The Helen Dwight Reid prize is awarded annually for the best dissertation successfully defended during the previous two years in the field of international relations, law, and politics. Nicholas L. Miller of the Massachusetts Institute of Technology has been awarded the prize.
Contrary to widespread predictions of nuclear domino effects, Miller’s timely and ambitious study uncovers the puzzle of a temporal decline in global interest in nuclear weapons. Using a “multicausal” approach, it historicizes our understanding of both why and how the United States affected the policy demands for proliferation abroad. The study also takes on the pessimism about sanctions. For states actually dependent on the U.S., the threat of sanctions dramatically increased their security, domestic, and normative costs of pursuing proliferation. Successfully combining both statistical and archival work, Miller makes us rethink the pursuit and efficacy of nonproliferation policies by the major powers.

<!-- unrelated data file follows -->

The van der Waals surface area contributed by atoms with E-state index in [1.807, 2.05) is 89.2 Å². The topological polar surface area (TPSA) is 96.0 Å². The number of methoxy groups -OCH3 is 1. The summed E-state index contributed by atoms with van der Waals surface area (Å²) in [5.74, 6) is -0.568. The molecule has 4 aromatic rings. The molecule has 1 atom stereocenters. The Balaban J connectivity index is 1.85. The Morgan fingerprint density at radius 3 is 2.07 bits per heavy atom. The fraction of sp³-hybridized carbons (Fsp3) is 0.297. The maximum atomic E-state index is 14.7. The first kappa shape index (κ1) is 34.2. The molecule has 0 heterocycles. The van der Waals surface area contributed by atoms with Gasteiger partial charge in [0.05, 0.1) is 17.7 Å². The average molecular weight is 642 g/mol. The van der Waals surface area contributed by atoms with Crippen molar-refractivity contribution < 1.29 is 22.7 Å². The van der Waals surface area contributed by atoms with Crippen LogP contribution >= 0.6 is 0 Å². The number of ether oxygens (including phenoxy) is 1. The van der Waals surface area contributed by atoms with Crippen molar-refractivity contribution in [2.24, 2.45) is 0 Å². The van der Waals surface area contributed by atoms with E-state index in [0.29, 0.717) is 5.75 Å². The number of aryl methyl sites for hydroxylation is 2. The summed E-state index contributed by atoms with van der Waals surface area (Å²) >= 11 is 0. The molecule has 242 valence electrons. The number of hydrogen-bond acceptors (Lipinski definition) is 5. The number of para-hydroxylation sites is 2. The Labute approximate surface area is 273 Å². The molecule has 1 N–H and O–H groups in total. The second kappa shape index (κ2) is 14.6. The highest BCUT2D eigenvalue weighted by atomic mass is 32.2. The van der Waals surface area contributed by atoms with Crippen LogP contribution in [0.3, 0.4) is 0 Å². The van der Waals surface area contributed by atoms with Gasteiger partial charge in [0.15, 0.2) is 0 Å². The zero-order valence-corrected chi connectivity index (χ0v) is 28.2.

Saadia Pekkanen, University of Washington
Bob Vitalis, University of Pennsylvania
Audie Klotz, Syracuse University
Recipient: Nicholas L. Miller
Dissertation: “Hegemony and Nuclear Proliferation,” Massachusetts Institute of Technology